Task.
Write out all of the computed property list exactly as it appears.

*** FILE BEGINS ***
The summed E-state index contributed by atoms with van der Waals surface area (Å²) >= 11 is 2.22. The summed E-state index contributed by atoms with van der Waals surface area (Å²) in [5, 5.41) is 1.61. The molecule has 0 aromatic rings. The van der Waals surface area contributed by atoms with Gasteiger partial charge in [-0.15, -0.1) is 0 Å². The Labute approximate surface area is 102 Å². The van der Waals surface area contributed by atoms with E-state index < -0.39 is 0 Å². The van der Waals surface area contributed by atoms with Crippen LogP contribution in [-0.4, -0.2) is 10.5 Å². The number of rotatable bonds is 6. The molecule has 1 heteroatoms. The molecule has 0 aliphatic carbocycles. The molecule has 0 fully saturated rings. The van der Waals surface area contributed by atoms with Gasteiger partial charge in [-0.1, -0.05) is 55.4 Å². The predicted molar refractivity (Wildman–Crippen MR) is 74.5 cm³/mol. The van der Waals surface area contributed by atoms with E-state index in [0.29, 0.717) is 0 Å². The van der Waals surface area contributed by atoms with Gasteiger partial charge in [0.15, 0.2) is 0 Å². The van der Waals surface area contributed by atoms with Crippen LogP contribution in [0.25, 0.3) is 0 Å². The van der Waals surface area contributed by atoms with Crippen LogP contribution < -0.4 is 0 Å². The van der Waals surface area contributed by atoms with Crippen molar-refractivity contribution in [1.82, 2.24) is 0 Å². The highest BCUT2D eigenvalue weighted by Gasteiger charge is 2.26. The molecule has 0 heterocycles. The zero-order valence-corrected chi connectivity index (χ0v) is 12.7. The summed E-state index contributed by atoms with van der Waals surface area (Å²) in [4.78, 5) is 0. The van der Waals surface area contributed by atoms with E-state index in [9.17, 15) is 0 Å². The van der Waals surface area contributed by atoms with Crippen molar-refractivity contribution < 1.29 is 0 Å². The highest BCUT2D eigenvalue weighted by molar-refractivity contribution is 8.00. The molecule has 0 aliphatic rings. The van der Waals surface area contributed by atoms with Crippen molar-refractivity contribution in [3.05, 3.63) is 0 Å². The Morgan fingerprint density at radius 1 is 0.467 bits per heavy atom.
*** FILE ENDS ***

The summed E-state index contributed by atoms with van der Waals surface area (Å²) >= 11 is 2.22. The summed E-state index contributed by atoms with van der Waals surface area (Å²) in [5, 5.41) is 1.61. The molecule has 0 aromatic rings. The van der Waals surface area contributed by atoms with Gasteiger partial charge in [-0.15, -0.1) is 0 Å². The Labute approximate surface area is 102 Å². The van der Waals surface area contributed by atoms with E-state index < -0.39 is 0 Å². The van der Waals surface area contributed by atoms with Crippen LogP contribution in [-0.4, -0.2) is 10.5 Å². The number of rotatable bonds is 6. The molecule has 1 heteroatoms. The molecule has 0 aliphatic carbocycles. The molecule has 0 fully saturated rings. The van der Waals surface area contributed by atoms with Gasteiger partial charge in [-0.1, -0.05) is 55.4 Å². The predicted molar refractivity (Wildman–Crippen MR) is 74.5 cm³/mol. The van der Waals surface area contributed by atoms with E-state index in [0.29, 0.717) is 0 Å². The van der Waals surface area contributed by atoms with Gasteiger partial charge in [0.15, 0.2) is 0 Å². The van der Waals surface area contributed by atoms with Crippen LogP contribution in [0.25, 0.3) is 0 Å². The van der Waals surface area contributed by atoms with Crippen LogP contribution < -0.4 is 0 Å². The van der Waals surface area contributed by atoms with Crippen molar-refractivity contribution in [1.82, 2.24) is 0 Å². The highest BCUT2D eigenvalue weighted by Gasteiger charge is 2.26. The molecule has 0 heterocycles. The zero-order valence-corrected chi connectivity index (χ0v) is 12.7. The summed E-state index contributed by atoms with van der Waals surface area (Å²) in [4.78, 5) is 0. The van der Waals surface area contributed by atoms with E-state index in [9.17, 15) is 0 Å². The van der Waals surface area contributed by atoms with Crippen molar-refractivity contribution < 1.29 is 0 Å². The highest BCUT2D eigenvalue weighted by molar-refractivity contribution is 8.00. The molecule has 0 aliphatic rings. The van der Waals surface area contributed by atoms with Crippen molar-refractivity contribution in [3.05, 3.63) is 0 Å². The Morgan fingerprint density at radius 1 is 0.467 bits per heavy atom.